Farmhouse sink style is, as the name implies, quite rustic. Depending on the specific material and design, apron sinks can be good fits for Old World, country, French country, traditional and eclectic kitchen styles.
Farmhouse Sink Prices
Apron sink prices tend to be higher than average because of their large size.
- Starting price of farmhouse sinks: About $225
- Price range for most farmhouse sinks: $550-$1,200
- High-end farmhouse sinks: $2,000 and up
The list price of the sink you choose will depend on its size, style and the material it is crafted from. You’ll find the lowest prices when you shop around for deals and discounts. The lowest farmhouse sink prices /apron sink prices are often on models being discontinued to make room for new lines.
Is a Farmhouse Sink Right for Your Kitchen?
Farmhouse sink style has enthusiastic fans and vocal detractors, so it is important that you like the style of an apron sink. That can be reason enough to select one.
Additionally, if you take a hands-on approach to washing, then you’ll appreciate the capacity of a farmhouse sink. You can tackle large projects in the kitchen sink rather than a utility tub. They’re an excellent choice for large families, people who entertain frequently and for those who wash a large volume of fruit or vegetables or engage in similar tasks.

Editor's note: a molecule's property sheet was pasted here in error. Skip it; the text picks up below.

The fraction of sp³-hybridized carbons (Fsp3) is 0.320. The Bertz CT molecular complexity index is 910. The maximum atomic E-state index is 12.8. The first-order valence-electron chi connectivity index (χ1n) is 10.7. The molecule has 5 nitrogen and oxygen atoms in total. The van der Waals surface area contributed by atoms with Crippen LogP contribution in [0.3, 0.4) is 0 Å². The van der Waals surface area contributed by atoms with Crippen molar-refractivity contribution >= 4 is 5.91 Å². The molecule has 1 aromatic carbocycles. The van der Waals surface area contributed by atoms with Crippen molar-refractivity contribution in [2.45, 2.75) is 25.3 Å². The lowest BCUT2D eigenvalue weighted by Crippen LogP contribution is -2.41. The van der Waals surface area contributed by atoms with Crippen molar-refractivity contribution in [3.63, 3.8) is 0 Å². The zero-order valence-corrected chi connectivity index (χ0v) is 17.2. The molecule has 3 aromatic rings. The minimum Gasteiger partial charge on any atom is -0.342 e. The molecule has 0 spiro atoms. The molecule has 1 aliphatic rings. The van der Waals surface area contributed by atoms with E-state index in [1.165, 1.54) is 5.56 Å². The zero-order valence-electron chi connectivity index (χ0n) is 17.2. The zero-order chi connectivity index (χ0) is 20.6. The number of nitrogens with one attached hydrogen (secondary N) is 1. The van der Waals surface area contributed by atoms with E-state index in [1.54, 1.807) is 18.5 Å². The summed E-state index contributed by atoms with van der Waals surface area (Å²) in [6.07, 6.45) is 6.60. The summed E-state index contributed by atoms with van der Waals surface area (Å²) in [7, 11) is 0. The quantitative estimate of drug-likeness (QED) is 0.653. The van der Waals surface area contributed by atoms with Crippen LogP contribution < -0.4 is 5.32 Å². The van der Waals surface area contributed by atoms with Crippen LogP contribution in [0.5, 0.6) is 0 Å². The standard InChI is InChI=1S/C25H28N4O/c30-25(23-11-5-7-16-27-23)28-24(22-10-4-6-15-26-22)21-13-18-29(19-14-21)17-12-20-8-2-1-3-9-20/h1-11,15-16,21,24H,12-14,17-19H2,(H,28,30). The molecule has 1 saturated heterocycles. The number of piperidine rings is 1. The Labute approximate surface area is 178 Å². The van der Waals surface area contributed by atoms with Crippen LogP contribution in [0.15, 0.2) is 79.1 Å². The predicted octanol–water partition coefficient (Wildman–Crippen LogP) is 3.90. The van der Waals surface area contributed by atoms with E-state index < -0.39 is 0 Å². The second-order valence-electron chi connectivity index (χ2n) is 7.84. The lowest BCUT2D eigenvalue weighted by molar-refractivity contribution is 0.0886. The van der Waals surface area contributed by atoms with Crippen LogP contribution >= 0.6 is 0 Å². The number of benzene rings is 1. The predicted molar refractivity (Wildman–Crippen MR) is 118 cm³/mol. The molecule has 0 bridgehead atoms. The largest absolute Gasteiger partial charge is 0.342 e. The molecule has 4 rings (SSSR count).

FAQ for Farmhouse Sinks
This brief apron sink Q&A will help you decide if this sink type is right for your kitchen.
I’m 5’ 2” tall. Will I have trouble using a deep farmhouse sink?
People of both taller stature and shorter stature might find using a farmhouse sink troublesome. You’ll have to reach over the apron top at 36” or slightly higher and then down as far as 12”. For taller people, the depth of the sink is the issue.
I’ve heard that farmhouse sinks splash more than most. Is this true?
Yes, they do splash more, but not dramatically. The two reasons people get splashed is that there is no countertop between them and the sink, so they’re a few inches closer to the action. Secondly, the water falls further to the bottom of a deep farmhouse sink, so it hits with more force. If you have trouble with splashing, turn down the water pressure.
What problems might I have with replacing my standard sink with an apron sink?
It won’t fit with either your countertop or your sink cabinet, so it might not be possible without having a kitchen remodeling expert do some custom work. It’s probably not the best sink style for you unless you’re replacing those items too.
I’m considering a cast iron apron sink, 42” wide. Will it require extra support?
Yes, it will. See our Farmhouse Sink Installation Guide for one proven method of providing support. Your sink installer will also have a plan to install the appropriate type and strength of support.
Do all cabinet makers produce farmhouse sink base cabinets?
Many of the top brands do, but not all cabinet makers have them in their lineup. However, many standard sink basins can be cut to accommodate an apron sink.